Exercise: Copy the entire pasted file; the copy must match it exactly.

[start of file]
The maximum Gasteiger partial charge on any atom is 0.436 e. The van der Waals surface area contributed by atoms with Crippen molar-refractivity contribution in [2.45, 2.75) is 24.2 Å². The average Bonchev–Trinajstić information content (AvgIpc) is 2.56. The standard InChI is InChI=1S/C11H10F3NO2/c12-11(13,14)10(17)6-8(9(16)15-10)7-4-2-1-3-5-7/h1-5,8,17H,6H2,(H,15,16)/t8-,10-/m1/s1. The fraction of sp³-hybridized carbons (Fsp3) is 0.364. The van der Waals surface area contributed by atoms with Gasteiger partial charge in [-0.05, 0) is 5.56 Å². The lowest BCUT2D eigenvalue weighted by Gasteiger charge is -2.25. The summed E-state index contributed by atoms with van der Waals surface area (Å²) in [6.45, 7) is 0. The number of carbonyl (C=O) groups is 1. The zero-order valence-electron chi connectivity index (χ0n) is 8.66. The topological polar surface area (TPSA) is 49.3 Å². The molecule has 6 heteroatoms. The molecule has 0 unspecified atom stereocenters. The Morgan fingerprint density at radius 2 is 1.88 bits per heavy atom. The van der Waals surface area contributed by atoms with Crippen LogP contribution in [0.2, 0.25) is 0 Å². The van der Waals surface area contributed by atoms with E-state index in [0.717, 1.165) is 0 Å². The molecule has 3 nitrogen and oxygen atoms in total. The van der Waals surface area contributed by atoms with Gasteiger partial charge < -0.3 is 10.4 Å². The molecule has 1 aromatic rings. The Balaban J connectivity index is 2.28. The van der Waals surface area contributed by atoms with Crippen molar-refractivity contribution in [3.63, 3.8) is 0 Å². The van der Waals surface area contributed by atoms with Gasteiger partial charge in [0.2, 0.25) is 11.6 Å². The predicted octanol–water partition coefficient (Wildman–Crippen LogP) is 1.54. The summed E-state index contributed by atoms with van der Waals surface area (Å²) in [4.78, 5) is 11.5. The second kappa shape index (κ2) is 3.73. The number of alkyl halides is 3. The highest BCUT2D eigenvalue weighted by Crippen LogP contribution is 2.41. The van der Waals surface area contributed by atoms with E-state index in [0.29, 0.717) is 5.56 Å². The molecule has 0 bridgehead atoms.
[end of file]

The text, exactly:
The maximum Gasteiger partial charge on any atom is 0.436 e. The van der Waals surface area contributed by atoms with Crippen molar-refractivity contribution in [2.45, 2.75) is 24.2 Å². The average Bonchev–Trinajstić information content (AvgIpc) is 2.56. The standard InChI is InChI=1S/C11H10F3NO2/c12-11(13,14)10(17)6-8(9(16)15-10)7-4-2-1-3-5-7/h1-5,8,17H,6H2,(H,15,16)/t8-,10-/m1/s1. The fraction of sp³-hybridized carbons (Fsp3) is 0.364. The van der Waals surface area contributed by atoms with Gasteiger partial charge in [-0.05, 0) is 5.56 Å². The lowest BCUT2D eigenvalue weighted by Gasteiger charge is -2.25. The summed E-state index contributed by atoms with van der Waals surface area (Å²) in [6.45, 7) is 0. The number of carbonyl (C=O) groups is 1. The zero-order valence-electron chi connectivity index (χ0n) is 8.66. The topological polar surface area (TPSA) is 49.3 Å². The molecule has 6 heteroatoms. The molecule has 0 unspecified atom stereocenters. The Morgan fingerprint density at radius 2 is 1.88 bits per heavy atom. The van der Waals surface area contributed by atoms with Crippen LogP contribution in [0.2, 0.25) is 0 Å². The van der Waals surface area contributed by atoms with E-state index in [0.717, 1.165) is 0 Å². The molecule has 3 nitrogen and oxygen atoms in total. The van der Waals surface area contributed by atoms with Gasteiger partial charge < -0.3 is 10.4 Å². The molecule has 1 aromatic rings. The Balaban J connectivity index is 2.28. The van der Waals surface area contributed by atoms with Crippen molar-refractivity contribution in [3.63, 3.8) is 0 Å². The van der Waals surface area contributed by atoms with Gasteiger partial charge in [0.2, 0.25) is 11.6 Å². The predicted octanol–water partition coefficient (Wildman–Crippen LogP) is 1.54. The summed E-state index contributed by atoms with van der Waals surface area (Å²) in [4.78, 5) is 11.5. The second kappa shape index (κ2) is 3.73. The number of alkyl halides is 3. The highest BCUT2D eigenvalue weighted by Crippen LogP contribution is 2.41. The van der Waals surface area contributed by atoms with E-state index in [0.29, 0.717) is 5.56 Å². The molecule has 0 bridgehead atoms.